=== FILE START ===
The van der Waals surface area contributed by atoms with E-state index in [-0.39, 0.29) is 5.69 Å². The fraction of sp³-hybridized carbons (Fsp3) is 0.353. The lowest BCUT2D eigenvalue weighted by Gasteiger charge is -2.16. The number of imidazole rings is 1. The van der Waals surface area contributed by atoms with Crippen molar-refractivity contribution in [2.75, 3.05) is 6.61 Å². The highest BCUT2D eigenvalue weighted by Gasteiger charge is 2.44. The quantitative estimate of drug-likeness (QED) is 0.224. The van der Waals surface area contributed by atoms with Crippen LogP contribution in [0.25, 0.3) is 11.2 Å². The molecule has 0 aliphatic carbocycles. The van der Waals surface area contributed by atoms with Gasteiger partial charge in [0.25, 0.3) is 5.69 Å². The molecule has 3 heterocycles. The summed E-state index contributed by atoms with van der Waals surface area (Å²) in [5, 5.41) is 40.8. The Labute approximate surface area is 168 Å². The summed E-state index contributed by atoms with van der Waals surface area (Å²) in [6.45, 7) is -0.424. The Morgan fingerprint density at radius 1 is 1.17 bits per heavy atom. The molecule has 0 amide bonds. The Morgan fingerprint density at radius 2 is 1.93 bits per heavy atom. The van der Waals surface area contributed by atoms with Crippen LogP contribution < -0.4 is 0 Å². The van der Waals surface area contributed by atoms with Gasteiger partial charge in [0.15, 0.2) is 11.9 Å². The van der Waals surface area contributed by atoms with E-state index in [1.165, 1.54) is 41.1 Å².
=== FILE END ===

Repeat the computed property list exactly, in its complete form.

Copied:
The van der Waals surface area contributed by atoms with E-state index in [-0.39, 0.29) is 5.69 Å². The fraction of sp³-hybridized carbons (Fsp3) is 0.353. The lowest BCUT2D eigenvalue weighted by Gasteiger charge is -2.16. The number of imidazole rings is 1. The van der Waals surface area contributed by atoms with Crippen molar-refractivity contribution in [2.75, 3.05) is 6.61 Å². The highest BCUT2D eigenvalue weighted by Gasteiger charge is 2.44. The quantitative estimate of drug-likeness (QED) is 0.224. The van der Waals surface area contributed by atoms with Crippen LogP contribution in [0.25, 0.3) is 11.2 Å². The molecule has 0 aliphatic carbocycles. The van der Waals surface area contributed by atoms with Gasteiger partial charge in [0.25, 0.3) is 5.69 Å². The molecule has 3 heterocycles. The summed E-state index contributed by atoms with van der Waals surface area (Å²) in [5, 5.41) is 40.8. The Labute approximate surface area is 168 Å². The summed E-state index contributed by atoms with van der Waals surface area (Å²) in [6.45, 7) is -0.424. The Morgan fingerprint density at radius 1 is 1.17 bits per heavy atom. The molecule has 0 amide bonds. The Morgan fingerprint density at radius 2 is 1.93 bits per heavy atom. The van der Waals surface area contributed by atoms with Crippen LogP contribution < -0.4 is 0 Å². The van der Waals surface area contributed by atoms with Gasteiger partial charge in [0.15, 0.2) is 11.9 Å². The van der Waals surface area contributed by atoms with E-state index in [1.165, 1.54) is 41.1 Å².